Despite any strength in the market after the Fed’s statement and decision today, investors might not want to get too giddy. The FedWatch Tool still shows about a 40% chance of rates reaching 5% by the middle of next year. And if inflation and jobs data continue to look as hot as they’ve been over the last few months, it might be hard for the Fed to slow rate hikes, especially because many market participants think the Fed was too slow to react to emerging inflation last year. That puts more pressure on Powell and company to react to inflationary data if the Fed wants to be taken seriously.

Next Up: Jobs Report Friday

Friday’s Nonfarm Payrolls Report for October could also look hotter than the Fed would likely prefer. Wall Street’s consensus for the headline jobs number is 220,000, according to That’s down from 263,000 in September but still historically high. Keep an eye on Thursday’s September Factory Orders data for an early hint. If it remains strong, it might reflect growing consumer confidence as more people find employment.

Tomorrow also brings weekly initial jobless claims. Consensus stands at 225,000, according to, up a bit from 217,000 the previous week.

But in case you forgot, it’s still earnings season. Streaming company Roku (ROKU) is expected to report after the close today, putting focus on the slowing digital ad space. Starbucks (SBUX) is expected after the close Thursday, and investors could be watching for its holiday season forecast and any issues the company might be having with its China business.

CHART OF THE DAY: FLUTTERING AFTER FED. The U.S. 10-year yield (TNX—candlestick) and the Cboe Volatility Index (VIX—purple line) moved all over the place in the minutes following the Fed’s rate hike and statement. Initially rates eased, but they quickly rose again as Fed Chairman Powell spoke. Data source: Cboe. Chart source: The thinkorswim® platformFor illustrative purposes only. Past performance does not guarantee future results.

Subprime Days

As much as many of us would love to forget the pandemic peak months of March and April 2020, investors got another reminder of those times today when Amazon (AMZN) plunged to its lowest level since early April of that year. The stock’s market capitalization dropped below $1 trillion for the first time since that month too, and shares are down nearly 19% over the last five days, wiping out about $200 billion in market capitalization.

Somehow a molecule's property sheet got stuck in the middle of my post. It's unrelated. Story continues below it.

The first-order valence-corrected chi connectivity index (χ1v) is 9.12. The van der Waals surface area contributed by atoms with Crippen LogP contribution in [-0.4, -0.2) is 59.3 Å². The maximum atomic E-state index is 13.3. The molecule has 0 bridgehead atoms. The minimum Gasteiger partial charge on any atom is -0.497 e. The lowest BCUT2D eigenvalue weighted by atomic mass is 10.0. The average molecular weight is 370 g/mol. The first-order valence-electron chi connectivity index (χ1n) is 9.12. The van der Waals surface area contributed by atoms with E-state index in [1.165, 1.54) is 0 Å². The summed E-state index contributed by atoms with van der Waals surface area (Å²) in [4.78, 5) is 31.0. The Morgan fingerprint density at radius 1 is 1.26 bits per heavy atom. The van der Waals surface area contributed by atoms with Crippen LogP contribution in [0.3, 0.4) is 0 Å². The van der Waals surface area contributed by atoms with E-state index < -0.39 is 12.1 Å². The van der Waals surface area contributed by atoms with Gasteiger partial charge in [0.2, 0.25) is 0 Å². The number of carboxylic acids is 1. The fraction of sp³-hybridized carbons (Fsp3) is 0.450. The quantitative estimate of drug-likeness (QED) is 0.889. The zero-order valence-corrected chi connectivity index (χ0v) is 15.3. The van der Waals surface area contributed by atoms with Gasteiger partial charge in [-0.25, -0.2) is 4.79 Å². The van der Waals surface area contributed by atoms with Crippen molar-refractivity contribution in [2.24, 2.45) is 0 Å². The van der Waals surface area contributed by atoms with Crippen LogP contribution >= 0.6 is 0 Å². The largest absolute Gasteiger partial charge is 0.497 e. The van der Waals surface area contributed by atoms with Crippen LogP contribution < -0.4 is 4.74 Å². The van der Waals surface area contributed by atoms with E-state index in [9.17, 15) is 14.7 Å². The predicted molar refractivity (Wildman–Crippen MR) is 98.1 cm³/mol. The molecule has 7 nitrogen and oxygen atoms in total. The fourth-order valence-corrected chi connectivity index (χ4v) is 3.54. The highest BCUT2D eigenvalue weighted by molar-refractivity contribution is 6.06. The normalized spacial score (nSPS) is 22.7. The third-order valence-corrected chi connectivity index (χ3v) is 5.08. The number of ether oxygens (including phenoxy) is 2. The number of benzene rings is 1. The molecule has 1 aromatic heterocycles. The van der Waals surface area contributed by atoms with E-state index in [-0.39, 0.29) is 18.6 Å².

AMZN seems to be almost alone among its competitors with this level of suffering, for now. Its biggest cloud competitors, Alphabet (GOOGL) and Microsoft (MSFT), both fell after reporting earnings but not as dramatically. The cloud industry has been the biggest profit driver for AMZN, but unlike its cloud competitors, it also carries along a huge general store that’s suffering from the same global economic struggles as many other retailers. Worries about consumer resilience might be one reason AMZN got hit harder than MSFT and GOOGL.

In its earnings call, AMZN pointed toward inflation, rising energy costs, and foreign currency headwinds having a negative impact across all its businesses. In the cloud, its customers are suffering from some of the same issues and are cutting their budgets to save money, AMZN said last week on its earnings call with analysts. AMZN’s cloud growth last quarter was 28% overall but fell toward a mid-20% growth rate late in Q3. That led AMZN to project similar Q4 growth. 

Happy trading,


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Key Takeaways

  • Stubborn Inflation Pushes Fed Higher—and Then Powell Pushes a Little More
  • Pain Point: Statement Hints Bankers Might Be Watching More for “Cumulative Impact” of Previous Hikes
  • Don’t Relax Just Yet—Friday’s Jobs Report Is Ahead